Books by Brien Foerster

Nazca: Decoding The Riddle Of The Lines

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A Brief History of the Incas

A Brief History of the Incas
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See Brien's official store for previews

Inca Footprints

Inca Footprints: Complete Guide To Cusco And The Sacred Valley Of Peru
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Inca: Before The Conquest

Inca: Before The Conquest
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Machu Picchu

Machu Picchu: Virtual Guide And Secrets Revealed
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This is part 4 of researcher and writer Brien Foerster’s regular column here at Brien’s study and insight into the Inca’s ancient origins shed a new light on that famous South American culture. The implications are both startling and far reaching suggesting a connection to a pan Pacific civilization reaching back to mankind’s most distant past. Join Brien on the Mysteries Message Board where he will be conducting a continuing discussion surrounding his research and regular contributions to these pages. Please check in for the next installment from Brien.

The vast majority of visitor trips to Peru go something like this; land in Lima, the capital, tour around the city for a day, and then fly to Cusco. Once there, while adjusting to the 12,000 foot plus altitude, a walk through the historic city center is a must, and then, the next day, take in Sachsayhuaman, the “fortress” of the Inca perched on a hill overlooking the city.

But the main attraction still awaits; a fabled “lost city” abandoned by the Inca in the 16th century, its location outwitting the Spanish Conquistadors lusting after any gold they could snatch, and then found by a lanky American scholar, Hiram Bingham III, in 1911.

Do I even need to name the place? Okay, Machu Picchu, Quechua words that mean “old bird” or “old peak” and a name that Mr. Bingham used casually at first, because he had been told by Natives of the area that Inca remains could be found in the vicinity of Machu Picchu, the name of the mountain upon which much of the site rests. The name stuck, and has been used ever since by the 2000 plus tourists that visit it every day, 365 days of the year.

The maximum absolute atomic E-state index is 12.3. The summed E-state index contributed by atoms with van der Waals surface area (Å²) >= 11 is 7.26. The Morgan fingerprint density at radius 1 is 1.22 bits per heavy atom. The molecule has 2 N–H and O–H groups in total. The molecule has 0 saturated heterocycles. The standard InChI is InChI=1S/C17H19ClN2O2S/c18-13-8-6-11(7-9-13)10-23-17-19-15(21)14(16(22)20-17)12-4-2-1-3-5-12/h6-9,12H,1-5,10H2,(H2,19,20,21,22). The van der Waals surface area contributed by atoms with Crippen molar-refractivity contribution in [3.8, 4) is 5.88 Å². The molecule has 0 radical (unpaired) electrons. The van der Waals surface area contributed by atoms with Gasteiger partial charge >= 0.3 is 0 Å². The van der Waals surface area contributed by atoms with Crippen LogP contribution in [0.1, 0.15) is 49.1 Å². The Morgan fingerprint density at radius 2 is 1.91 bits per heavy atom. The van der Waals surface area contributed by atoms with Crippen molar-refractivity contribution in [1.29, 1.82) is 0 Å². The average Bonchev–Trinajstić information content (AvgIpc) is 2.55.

So, after perhaps a visit to other Inca centers such as Pisaq, mainly to cruise through its famous “Indian market”, back on the tour bus or into the taxi one goes, destination Machu Picchu, or more correctly, the train station that links Machu Picchu to the outside world.

This place is called Ollantaytambo, and there happen to be major Inca stone works there, so why not have a visit, for say an hour or two, before catching the train?

Unfortunately, this is the most common scenario that I witness; and not that I blame the visitor, because the tourism business model of Cusco is to hype Machu Picchu to the maximum, while all of the other great Inca works sit in the shadows. Oh, by the way, are you aware of the fact that the real name of the “lost city” is Yllampu, meaning “resting place of the gods?”

Ollantaytambo is, from a historical and symbolic point of view, equally as significant as Yllampu, but it needs a better publicist. It is an immense complex, covering 600 hectares, and in fact takes up much of a valley, next to and in fact including the Inca era village that shares its name.

Main Ollantaytambo complex showing Inca andene (agricultural terraces.) Photo by Brien Foerster

And what does Ollantaytambo mean, anyway; doesn’t sound as exotic as Machu Picchu, and a lot harder to pronounce? It was named after a warrior named Ollanta, whose family, the Anta, were lords of the area during Inca times. They were related by blood to the royal Inca line, but not full blooded themselves.

Ollantaytambo: Temple of the Sun and andene. Photo by Brien Foerster

Ollanta, unfortunately for him, fell in love with the daughter of the Sapa (high) Inca of the time, either Pachacutec, who ruled from 1438 to 1471, and was the great builder of Yllampu, or his successor Tupaq Inca Yupanqui (1471 to 1493.) As Ollanta was a noble but not a “true” Inca, the love affair was forbidden, until events took place by which he saved one of the royal sons of the Sapa Inca from the evil clutches of, most probably the Chanka people of the Apurimac region near Cusco.

It is probably the result of this heroic deed that gave Ollanta not only the hand of daughter of the Sapa Inca in wedlock, but also resulted in the town and complex being named after him.

The more formal and ancient name of the complex, is believed by F.E. and Edgar Elorrieta Salazar, in the book “Cusco and the Sacred Valley of Peru” to be Pacaritanpu, “House of the Dawn” or “House of Windows.” This should not be confused with the small town, near Cusco called Pacarectambo, from which erroneous stories have been written stating that it was from here that the Inca originated.

In fact, Pacarectambo was not founded until after 1571, almost 40 years after the beginning of the Spanish “conquest” of the Inca. Yet, many tour guides in Cusco, and some scholars, still point to this little town as being the Inca birthplace.

What is curious is that the Spanish chronicler Sarmiento (1572) who was possibly the first European to write about Pacarectambo, consulted with, according to him, 42 Quipumayoc (readers and recorders of the knotted cord system used by the Inca called quipu) who all told him the same lie! It is quite possible that they were misleading him and others, in order to save what little sacred knowledge was left of the Inca. And this included the true site of the House of the Dawn, which was Ollantaytambo.